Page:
And fires aren’t the only time where a lack of vehicles is a hindrance. “We can’t just dial [emergency services] and get an ambulance,” Edwards continued. She said that when people have health emergencies, getting to the town’s small medical centre can be very difficult, especially for those who live higher up the steep sides of the hills. Often, people need to be brought down by stretcher or on the back of a donkey to get seen by medics, which Edwards said can feel rather undignified.
Hydra’s car ban stems from a 1950s presidential decree to preserve the island’s architecture and character (Credit: Freeartist/Getty Images)
I also spoke to Rebecca Eptakili, the manager at my hotel, who has lived in Hydra for the past 38 years. “My husband is a carpenter,” she told me. “One evening a few years ago he cut his fingers off by accident at work.” The local medical centre simply wasn’t equipped for such a severe injury and, since it was after dark, it was not possible for a hospital helicopter to fly from Athens. So, Eptakili’s husband needed to wait for a sea taxi to take him the 30 minutes to the closest point on the mainland, then get another 1.5-hour taxi to the capital.
Besides emergencies, there are a lot of daily inconveniences that come with living in a place where vehicles aren’t allowed. Edwards pointed out that taking household waste to the few collection points that the town’s rubbish truck can reach is a headache. Getting things delivered is a pain too, and the costs of transporting building materials is exorbitant. Meanwhile, Eptakili noted that frailer people who live higher up in the town often end up isolated; it’s not easy for wheelchair users to get about either.
Still, on balance, Edwards reckons that most Hydriots would stick to the status quo if pushed. “You only have to say to the local people: let’s pick you up, let’s put you on Spetses [a nearby island] where you can’t walk along the street or go around a corner without being run over by somebody on their annoying scooters and motorbikes and quadbikes and breathe the air that’s thick with the smell of petrol, and say ‘should we do that on here?’ And they go: ‘no, no, we don’t want that!’.”
Hand carts are another popular means of transport on the island (Credit: Molly Dailide)
The fact there are no cars is, in many ways, a big driver of the island’s economy. Hydra is only about 90 minutes by boat from the busy metropolitan sprawl of Athens, yet it feels a world away. Tourists come precisely because it’s so peaceful. Hydra is also much wealthier than other islands in the Saronic archipelago to which it belongs, Edwards said. This is, at least in part, driven by the fact that outsiders like how quiet it is.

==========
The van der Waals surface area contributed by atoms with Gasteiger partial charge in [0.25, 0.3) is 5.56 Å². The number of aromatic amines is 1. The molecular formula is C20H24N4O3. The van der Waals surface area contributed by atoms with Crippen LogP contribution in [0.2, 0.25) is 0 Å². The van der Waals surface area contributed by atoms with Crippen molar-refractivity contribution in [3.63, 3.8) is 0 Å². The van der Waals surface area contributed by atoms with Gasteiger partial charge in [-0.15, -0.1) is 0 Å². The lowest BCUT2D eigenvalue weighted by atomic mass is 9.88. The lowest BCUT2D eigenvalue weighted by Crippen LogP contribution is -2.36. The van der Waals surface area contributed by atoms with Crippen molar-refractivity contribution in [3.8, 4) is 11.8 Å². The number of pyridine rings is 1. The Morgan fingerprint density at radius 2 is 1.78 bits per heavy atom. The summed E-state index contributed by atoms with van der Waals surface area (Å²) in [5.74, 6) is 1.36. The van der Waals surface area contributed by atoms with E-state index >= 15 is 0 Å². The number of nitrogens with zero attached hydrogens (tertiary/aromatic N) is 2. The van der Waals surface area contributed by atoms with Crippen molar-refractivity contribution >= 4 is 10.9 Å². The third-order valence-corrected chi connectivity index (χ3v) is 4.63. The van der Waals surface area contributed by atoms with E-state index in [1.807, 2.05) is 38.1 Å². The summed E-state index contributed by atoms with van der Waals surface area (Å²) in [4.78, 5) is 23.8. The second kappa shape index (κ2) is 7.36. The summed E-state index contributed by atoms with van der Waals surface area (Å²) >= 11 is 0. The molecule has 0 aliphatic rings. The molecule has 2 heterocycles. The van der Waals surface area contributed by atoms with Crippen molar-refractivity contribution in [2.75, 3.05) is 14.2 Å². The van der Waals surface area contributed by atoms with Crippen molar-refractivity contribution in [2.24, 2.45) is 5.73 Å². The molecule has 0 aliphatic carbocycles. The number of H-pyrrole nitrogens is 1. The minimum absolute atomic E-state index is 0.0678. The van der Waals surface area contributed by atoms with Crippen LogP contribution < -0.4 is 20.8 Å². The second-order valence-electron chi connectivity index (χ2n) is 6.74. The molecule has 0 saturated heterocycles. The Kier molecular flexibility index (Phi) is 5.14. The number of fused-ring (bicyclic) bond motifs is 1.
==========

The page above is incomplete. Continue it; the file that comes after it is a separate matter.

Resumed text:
By never permitting motorised vehicles, Hydra has avoided many of the challenges facing other small islands in the country. Kosmas Anagnostopoulos, founder of CIVINET, a sustainable transport network, told me about the various problems that vehicles introduce on small Greek islands. “You have a lot of severe accidents on the islands, especially the very touristic islands like Mykonos, Santorini, Paros and Naxos,” which mainly involve tourists who don’t understand the local road networks.
Building car parks to store all the vehicles is also difficult on Greek islands due to the country’s ancient history. Anagnostopoulos explained that councils struggle to build underground parking since there’s such a high chance of digging up archaeological ruins, which then prevents further work.
During my travels around other islands, it was noticeable how congested they could get – and I was travelling in the low season. In summer, when tourists vastly outnumber the permanent population, cars and scooters strain the infrastructure to its limits, Anagnostopoulos said.
Visiting Hydra feels a bit like stepping back in time (Credit: Sky Armstrong/Getty Images)
Mimicking Hydra, and going vehicle-free, might not be a realistic option for other islands of a similar size. Nonetheless, Anagnostopoulos said that several islands are being used as testbeds to find ways to reduce reliance on personal vehicles.
The island of Kos has invested heavily in cycle lanes, he said; Aegina has banned cars from its harbour during the evening; and in Tinos, the municipality is running a scheme with battery-powered tuk-tuks. Some islands have entered partnerships with transport companies, too. For instance, Volkswagen is running a scheme on the island of Astypalea to provide shared electric car and bus transport. That said, Kosmas noted many islands simply lack the funds to implement bold transport plans.
Earlier on in my visit to Hydra, I’d headed west out of the town along the cobblestone “road” that hugs the coast. It eventually fizzled out into a quiet track, where the incense of pine lingered in the air and the only sound was the pleasant buzz of cicadas and swish of the sea. With no cars in sight and little sign of development, it was like stepping back into another time, with nothing but my feet to transport me.